Business agility, i.e. the transition to an agile organisation, is more than just introducing SCRUM or KANBAN in teams. It is about looking for the benefits expected from agility, such as a faster time-to-market, not only in individual teams, but to realise them across the entire organisation.

What has to be done?

Many companies today face competition that is faster than they are, better organised or better able to respond to customer requests. Many top managers want to realign their organisation in order to achieve the set goals, increase turnover and profit, improve employee satisfaction or better respond to market demands.

The idea is born to build one’s own organisation in an agile way. First agile teams are set up and you suddenly find yourself confronted with questions you hadn’t expected:

  • How do you manage an agile transformation?
  • What happens to the organisational structure and the existing hierarchy?
  • Who may do what?
  • How do you manage an organisation full of self-organised teams?
  • How do agile teams and classic teams play together?
  • Which organisational units need which form of agility? And do all teams need an agile form of cooperation?
  • How do you ensure good cooperation if teams are allowed and encouraged to develop independently?
  • What are the next steps of change?

Many want to introduce agility like a new computer program and see it mainly as a process or method that is simply adopted. You define a goal, nominate a team, make a plan, start implementing it and expect the finished agile organisation to be ready by a certain date. The focus is on ensuring that the new approach is applied correctly. Therefore, one often falls back on templates of existing agile organisations, which might not be helpful in one’s own situation. The actual purpose and the associated goals sometimes take a back seat.

In change situations, people need something to hold on to. Now it is even more important that the purpose of the change is clear to the people involved. Because in such a situation, where the old approach is often no longer desired and the new one does not yet really work, confusion, disappointment and frustration quickly arise.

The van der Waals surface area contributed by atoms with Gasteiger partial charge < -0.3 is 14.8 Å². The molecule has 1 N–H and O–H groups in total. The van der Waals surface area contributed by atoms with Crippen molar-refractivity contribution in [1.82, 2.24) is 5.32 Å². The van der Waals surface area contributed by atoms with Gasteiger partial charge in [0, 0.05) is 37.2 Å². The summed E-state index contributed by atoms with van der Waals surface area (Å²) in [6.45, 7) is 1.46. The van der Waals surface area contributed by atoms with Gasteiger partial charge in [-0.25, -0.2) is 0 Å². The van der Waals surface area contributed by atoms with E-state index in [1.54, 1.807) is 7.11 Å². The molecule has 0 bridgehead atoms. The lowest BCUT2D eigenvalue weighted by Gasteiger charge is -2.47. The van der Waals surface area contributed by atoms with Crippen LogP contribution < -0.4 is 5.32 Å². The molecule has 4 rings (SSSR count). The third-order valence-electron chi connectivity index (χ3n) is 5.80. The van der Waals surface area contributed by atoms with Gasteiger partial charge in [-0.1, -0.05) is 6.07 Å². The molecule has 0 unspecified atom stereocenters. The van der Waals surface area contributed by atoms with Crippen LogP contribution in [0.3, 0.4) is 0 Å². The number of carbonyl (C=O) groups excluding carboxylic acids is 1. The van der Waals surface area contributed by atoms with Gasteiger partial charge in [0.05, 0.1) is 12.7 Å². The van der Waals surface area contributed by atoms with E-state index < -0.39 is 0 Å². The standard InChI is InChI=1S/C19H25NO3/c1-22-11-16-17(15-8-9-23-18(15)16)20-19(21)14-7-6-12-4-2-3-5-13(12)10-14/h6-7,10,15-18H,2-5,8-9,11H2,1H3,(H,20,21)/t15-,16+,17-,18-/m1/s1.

Here, clear communication is needed as to what the change is needed for, how the state of change is currently, what who can contribute to it and what the next steps are. In order to have this always clearly in focus, good preparation of the transformation process and a very coordinated approach are needed.

At Coverdale we believe that agile transformation should take the form of a step-by-step introduction of change, always focusing on the purpose of the change and triggering the necessary steps in an order that is helpful and “digestible” for the organisation.

To do this, it is necessary to have a clear common picture for the purpose of the changeover, even though the final state may not yet be known. It requires a common understanding in the management team about the current state of development of the organisation. From the clear picture of the current situation and a description of the future demands on the organisation, a transformation plan can be developed which can be followed step by step in a very structured way.

In each of these steps, the focus should be on the respective stage of change, followed by a review of the effectiveness of the change. Based on the resulting findings, the next step is selected and tackled.

This iterative form of transformation has significant advantages over a classic project with a pre-defined target state and fixed plan.

  • Often the target picture is not yet clear at the beginning of the transformation. In a cyclical approach, the final target state may mature as the learned is continuously incorporated.
  • You can start quickly with the first steps.
  • Many small steps are much easier to take than a few big ones.
  • The next step is to do what appears to be the most effective on the basis of current knowledge.
  • The organisation learns during the change, the experience flows into the change process.
  • Constant monitoring of success through the cyclical process allows rapid correction.
  • Possible adjustments to the big picture can, according to their priority, be immediately incorporated into the transformation.
  • The major levers of change remain transparent for the management team and all those involved.

We will be happy to show you in a personal meeting how this approach can be of concrete use to your organisation.